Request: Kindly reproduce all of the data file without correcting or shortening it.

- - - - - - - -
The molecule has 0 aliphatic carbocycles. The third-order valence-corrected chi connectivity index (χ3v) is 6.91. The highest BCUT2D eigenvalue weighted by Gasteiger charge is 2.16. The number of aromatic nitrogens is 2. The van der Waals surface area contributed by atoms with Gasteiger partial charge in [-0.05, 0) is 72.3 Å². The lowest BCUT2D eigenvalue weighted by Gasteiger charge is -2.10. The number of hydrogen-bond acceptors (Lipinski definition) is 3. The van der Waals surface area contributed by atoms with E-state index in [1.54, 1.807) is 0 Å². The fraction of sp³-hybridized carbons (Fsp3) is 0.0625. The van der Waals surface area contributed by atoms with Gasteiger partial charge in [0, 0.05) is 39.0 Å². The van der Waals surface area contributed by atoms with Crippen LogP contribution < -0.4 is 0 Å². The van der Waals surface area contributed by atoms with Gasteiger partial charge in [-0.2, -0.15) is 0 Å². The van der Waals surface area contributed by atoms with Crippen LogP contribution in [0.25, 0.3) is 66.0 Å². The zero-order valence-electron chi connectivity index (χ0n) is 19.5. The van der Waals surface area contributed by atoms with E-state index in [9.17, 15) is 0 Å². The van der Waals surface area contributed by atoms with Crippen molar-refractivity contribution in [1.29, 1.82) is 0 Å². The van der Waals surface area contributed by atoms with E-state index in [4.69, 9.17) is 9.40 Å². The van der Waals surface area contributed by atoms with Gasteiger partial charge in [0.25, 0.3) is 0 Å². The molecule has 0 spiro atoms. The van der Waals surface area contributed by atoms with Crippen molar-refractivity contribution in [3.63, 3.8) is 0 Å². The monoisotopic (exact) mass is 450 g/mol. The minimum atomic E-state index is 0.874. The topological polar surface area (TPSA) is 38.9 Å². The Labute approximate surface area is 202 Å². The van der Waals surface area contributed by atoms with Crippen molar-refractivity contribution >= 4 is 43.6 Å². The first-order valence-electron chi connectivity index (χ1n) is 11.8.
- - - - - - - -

The molecule has 0 aliphatic carbocycles. The third-order valence-corrected chi connectivity index (χ3v) is 6.91. The highest BCUT2D eigenvalue weighted by Gasteiger charge is 2.16. The number of aromatic nitrogens is 2. The van der Waals surface area contributed by atoms with Gasteiger partial charge in [-0.05, 0) is 72.3 Å². The lowest BCUT2D eigenvalue weighted by Gasteiger charge is -2.10. The number of hydrogen-bond acceptors (Lipinski definition) is 3. The van der Waals surface area contributed by atoms with E-state index in [1.54, 1.807) is 0 Å². The fraction of sp³-hybridized carbons (Fsp3) is 0.0625. The van der Waals surface area contributed by atoms with Gasteiger partial charge in [0, 0.05) is 39.0 Å². The van der Waals surface area contributed by atoms with Crippen LogP contribution < -0.4 is 0 Å². The van der Waals surface area contributed by atoms with Gasteiger partial charge in [-0.2, -0.15) is 0 Å². The van der Waals surface area contributed by atoms with Crippen LogP contribution in [0.25, 0.3) is 66.0 Å². The zero-order valence-electron chi connectivity index (χ0n) is 19.5. The van der Waals surface area contributed by atoms with E-state index in [9.17, 15) is 0 Å². The van der Waals surface area contributed by atoms with Crippen molar-refractivity contribution in [1.29, 1.82) is 0 Å². The van der Waals surface area contributed by atoms with E-state index in [4.69, 9.17) is 9.40 Å². The van der Waals surface area contributed by atoms with Gasteiger partial charge in [0.25, 0.3) is 0 Å². The molecule has 0 spiro atoms. The van der Waals surface area contributed by atoms with Crippen molar-refractivity contribution in [3.63, 3.8) is 0 Å². The monoisotopic (exact) mass is 450 g/mol. The minimum atomic E-state index is 0.874. The topological polar surface area (TPSA) is 38.9 Å². The Labute approximate surface area is 202 Å². The van der Waals surface area contributed by atoms with Crippen molar-refractivity contribution >= 4 is 43.6 Å². The first-order valence-electron chi connectivity index (χ1n) is 11.8.